These thoughts have crossed my mind more than a few times during the last eighteen months. They lead to self-doubt about my motherhood and grief journey. I wonder what Jensen would tell me if he knew I had these thoughts. What would I tell my mother if she had said these things to me?

When I saw today’s Capture Your Grief prompt, I wondered what I needed to let go? My space, my home, is pretty much where I need it to be. I don’t feel cluttered here. Yet, sometimes I feel trapped. I remembered this weekend and feeling anxious on the day of the walk. There were times Saturday where I felt all of those statements. That’s when I knew my mind needed to let go of the negative and clear space for the positive.

Today I held a little cleansing fire, on my dining room table. It’s raining out so it really wouldn’t have worked out there. I took the risk. On a piece of paper, I wrote down every negative thought that came to mind about me, my motherhood, and this grief journey. It was a longer list than I wanted.

I read them all, out loud. Each word stung and my tears felt cold on my cheek. It felt like I needed to feel what I thought they meant; yet they felt strange as I heard them. I crumbled the paper up as forcefully as I could then put it in my makeshift fire pit. Then I lit my match, watched the fire take over the words, and the smoke cleared them out. As I watched the paper burn, I felt those words leave my head. I was able to clear and let go.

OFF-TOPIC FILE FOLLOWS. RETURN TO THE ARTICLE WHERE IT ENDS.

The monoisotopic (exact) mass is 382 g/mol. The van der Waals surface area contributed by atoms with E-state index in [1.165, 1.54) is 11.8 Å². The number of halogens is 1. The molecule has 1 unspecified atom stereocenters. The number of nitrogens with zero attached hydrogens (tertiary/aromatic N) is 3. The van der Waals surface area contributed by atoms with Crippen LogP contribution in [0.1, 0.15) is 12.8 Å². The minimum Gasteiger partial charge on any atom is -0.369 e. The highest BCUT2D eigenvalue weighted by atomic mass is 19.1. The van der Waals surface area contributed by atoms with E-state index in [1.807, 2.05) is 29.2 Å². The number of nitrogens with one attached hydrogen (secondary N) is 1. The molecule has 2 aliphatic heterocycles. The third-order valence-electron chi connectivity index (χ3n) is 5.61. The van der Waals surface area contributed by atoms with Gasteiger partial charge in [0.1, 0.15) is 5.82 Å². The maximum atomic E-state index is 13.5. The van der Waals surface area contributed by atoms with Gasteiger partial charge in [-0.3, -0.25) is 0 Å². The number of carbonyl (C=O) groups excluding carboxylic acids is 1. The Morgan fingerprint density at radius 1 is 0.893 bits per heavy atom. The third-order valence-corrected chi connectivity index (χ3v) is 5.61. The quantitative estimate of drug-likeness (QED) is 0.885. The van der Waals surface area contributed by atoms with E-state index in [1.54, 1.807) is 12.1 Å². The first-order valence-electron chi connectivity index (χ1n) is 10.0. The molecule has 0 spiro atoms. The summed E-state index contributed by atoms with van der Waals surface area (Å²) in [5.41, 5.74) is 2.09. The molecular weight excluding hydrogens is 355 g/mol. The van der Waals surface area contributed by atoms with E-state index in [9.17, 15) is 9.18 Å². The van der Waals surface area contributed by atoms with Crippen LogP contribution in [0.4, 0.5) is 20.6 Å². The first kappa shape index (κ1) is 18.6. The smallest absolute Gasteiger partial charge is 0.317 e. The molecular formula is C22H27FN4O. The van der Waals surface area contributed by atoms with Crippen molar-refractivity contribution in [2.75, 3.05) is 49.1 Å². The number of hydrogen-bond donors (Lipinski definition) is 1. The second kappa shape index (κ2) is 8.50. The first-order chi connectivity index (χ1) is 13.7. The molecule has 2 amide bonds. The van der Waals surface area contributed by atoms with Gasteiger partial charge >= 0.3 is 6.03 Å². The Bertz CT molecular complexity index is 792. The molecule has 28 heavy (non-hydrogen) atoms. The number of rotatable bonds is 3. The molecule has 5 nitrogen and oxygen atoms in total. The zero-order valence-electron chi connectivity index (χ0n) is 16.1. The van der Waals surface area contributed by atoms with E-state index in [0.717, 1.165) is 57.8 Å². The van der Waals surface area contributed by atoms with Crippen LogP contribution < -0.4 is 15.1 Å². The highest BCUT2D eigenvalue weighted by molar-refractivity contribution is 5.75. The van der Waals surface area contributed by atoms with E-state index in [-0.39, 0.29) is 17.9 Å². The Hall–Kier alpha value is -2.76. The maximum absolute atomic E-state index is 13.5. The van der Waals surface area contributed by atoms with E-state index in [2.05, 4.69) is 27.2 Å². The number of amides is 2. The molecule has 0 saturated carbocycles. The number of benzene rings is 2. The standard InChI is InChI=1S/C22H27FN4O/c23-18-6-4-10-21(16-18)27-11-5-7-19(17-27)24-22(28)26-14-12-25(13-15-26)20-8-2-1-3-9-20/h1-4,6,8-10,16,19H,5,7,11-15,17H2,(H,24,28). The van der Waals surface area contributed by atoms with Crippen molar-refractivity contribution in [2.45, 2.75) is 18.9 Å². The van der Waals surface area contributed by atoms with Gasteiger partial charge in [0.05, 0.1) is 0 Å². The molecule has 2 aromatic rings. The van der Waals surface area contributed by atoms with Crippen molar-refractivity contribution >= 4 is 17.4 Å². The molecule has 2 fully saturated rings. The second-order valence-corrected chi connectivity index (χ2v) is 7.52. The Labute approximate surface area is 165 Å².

I did deserve him. My body didn’t fail, it grew a perfect little boy for thirty-eight weeks. I’m never alone. Love keeps his memory alive. I am more than enough. 


Although I wouldn’t suggest doing a fire cleanse on your dining room table, the fire is such a healing element. Every few months I have a fire in my backyard and burn letters to Jensen so the smoke delivers it to him. I would suggest anyone to try doing this, it has felt like a weight has been lifted since I did this morning.

Sharing Jensen in Class. 

One of the scariest things about starting up school again is that dreaded question: do you have any kids? I’ll never not share Jensen to someone who asks. So my answer is always yes, I have a son. I am so proud of him and his life, I’ll share more about him if they press on. The part that scares me is their look of helplessness when I say he died. 

Admittedly, I’m just doing online classes right now, but it still gets brought up. Instead of not mentioning him, I tell our story. It’s shaped me into the person who I am today and he has inspired me to go back to school. 

I wanted to share with you all how I introduced Jensen to my classes. Sometimes it’s hard to find the right words to say, but maybe this will help someone else. 



Honestly, I was nervous that I would get negative responses. I didn’t really think I would, but there’s always a fear of hurtful words after you share something so vulnerable. Instead, I was welcomed with supportive comments. I was so thankful and happy I could share Jensen with others who don’t know his story. 

Somehow, I wonder how I’m strong enough to keep sharing and going on. I think of Jensen and what he’d want for me, but also being able to share here with you all. You’ve given me the strength to keep telling my story and advocating for all our children. Everyday I live hoping to change the world into a more sympathetic and understanding one. It starts with all of us sharing and letting others know it’s okay to grieve. Just like it’s okay to talk about our children (and family members) gone too soon.